Fume & Carbon Monoxide Detectors

Revised by BoatUS editors in June 2012

Most boats have a gasoline or diesel-fueled internal combustion engine. Many also include gas-burning appliances for cooking or heating. Having one or more sources of fuel on board presents a potential danger, especially if you are unaware of leaks or vapor accumulation.

Many boaters have some serious misconceptions about fuel fumes in the bilge or engine compartment. One is that the engine blower will eliminate dangerous fuel vapors prior to starting a gasoline engine. In fact, any sort of fuel leak can create new fumes as quickly as the blower fan can clear them out, so the risk of explosion is always present, whether the blower is running or not. And although diesel vapors are not explosive, high concentrations can make you sick. One approach is to recognize that any fuel vapor in any part of your boat presents a risk serious enough to warrant the investment in a fume detector.

Fuel vapor detectors will detect more than just gas fuel vapors—they are sensitive to any combustible vapor — cooking fuels, hydrogen, solvents, and certain cleaning compounds. Here's how they work: a special wire in the sensor has a small electrical current passing through it whenever the unit is turned on. The presence of combustible hydrocarbon vapors causes a change in resistance in the wire, which triggers the alarm.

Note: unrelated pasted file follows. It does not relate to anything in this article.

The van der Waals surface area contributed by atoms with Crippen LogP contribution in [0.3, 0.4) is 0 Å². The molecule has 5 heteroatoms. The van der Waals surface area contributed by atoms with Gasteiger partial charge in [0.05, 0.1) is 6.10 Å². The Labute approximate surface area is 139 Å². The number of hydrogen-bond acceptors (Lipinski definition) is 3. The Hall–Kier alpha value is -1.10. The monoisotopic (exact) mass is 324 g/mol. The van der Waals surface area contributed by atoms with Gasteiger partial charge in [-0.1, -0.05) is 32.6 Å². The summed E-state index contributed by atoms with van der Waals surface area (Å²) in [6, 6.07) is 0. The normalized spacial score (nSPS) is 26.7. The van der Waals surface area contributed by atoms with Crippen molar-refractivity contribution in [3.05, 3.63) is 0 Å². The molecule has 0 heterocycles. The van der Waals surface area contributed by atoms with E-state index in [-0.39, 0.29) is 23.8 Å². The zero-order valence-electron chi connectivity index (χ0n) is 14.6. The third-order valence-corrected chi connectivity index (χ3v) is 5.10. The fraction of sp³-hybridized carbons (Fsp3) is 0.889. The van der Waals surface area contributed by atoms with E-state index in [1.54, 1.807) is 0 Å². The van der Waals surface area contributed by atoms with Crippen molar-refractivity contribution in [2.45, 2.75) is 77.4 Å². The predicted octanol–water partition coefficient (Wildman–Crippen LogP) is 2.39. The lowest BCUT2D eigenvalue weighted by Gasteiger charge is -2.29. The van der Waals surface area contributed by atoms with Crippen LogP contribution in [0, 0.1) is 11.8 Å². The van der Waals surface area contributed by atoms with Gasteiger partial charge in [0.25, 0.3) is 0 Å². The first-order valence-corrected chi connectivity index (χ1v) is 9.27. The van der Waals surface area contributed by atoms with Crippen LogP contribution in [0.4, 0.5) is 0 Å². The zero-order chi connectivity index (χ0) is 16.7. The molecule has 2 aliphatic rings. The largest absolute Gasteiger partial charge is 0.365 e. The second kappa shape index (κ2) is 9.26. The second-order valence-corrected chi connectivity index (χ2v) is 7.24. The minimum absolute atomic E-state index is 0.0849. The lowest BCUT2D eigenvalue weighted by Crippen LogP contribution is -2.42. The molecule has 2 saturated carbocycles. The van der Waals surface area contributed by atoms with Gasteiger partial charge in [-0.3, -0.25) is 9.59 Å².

The Effects of Carbon Monoxide

Carbon monoxide (CO) can overcome a person quickly, and in high concentrations, can be fatal in just minutes — see the chart. The most prevalent source of CO is exhaust from gasoline engines and generators. These fumes reach boaters from leaks in the exhaust system, fumes sucked back into the boat, or from other boats. There are many ways CO can find its way aboard.

Since carbon monoxide colorless and odorless, the installation of CO detectors aboard all recreational boats is recommended. The American Boat and Yacht Council now requires all new boats with gasoline inboards or generators to have a CO detector installed. Be sure to use a carbon monoxide detector designed for marine use. These are calibrated at a significantly different standard than household detectors.

Remember:gasoline detectors don’t detect CO!
of CO to Air
Symptoms and Time
100 ppm
Slight headache in 2-3 hours.
400 ppm

Frontal headache in 1-2 hours.

Widespread in 2.5-3.5 hours.

800 ppm
Dizziness, nausea, convulsions in
45 minutes. Insensible in 2 hours.
1,600 ppm
Headache, dizziness, nausea in 20
minutes. Death within 30 minutes.
3,200 ppm
Headache, dizziness, nausea in 5
minutes. Death within 30 minutes.
6,400 ppm
Headache, dizziness within 1-2
minutes. Death in less than 15 minutes.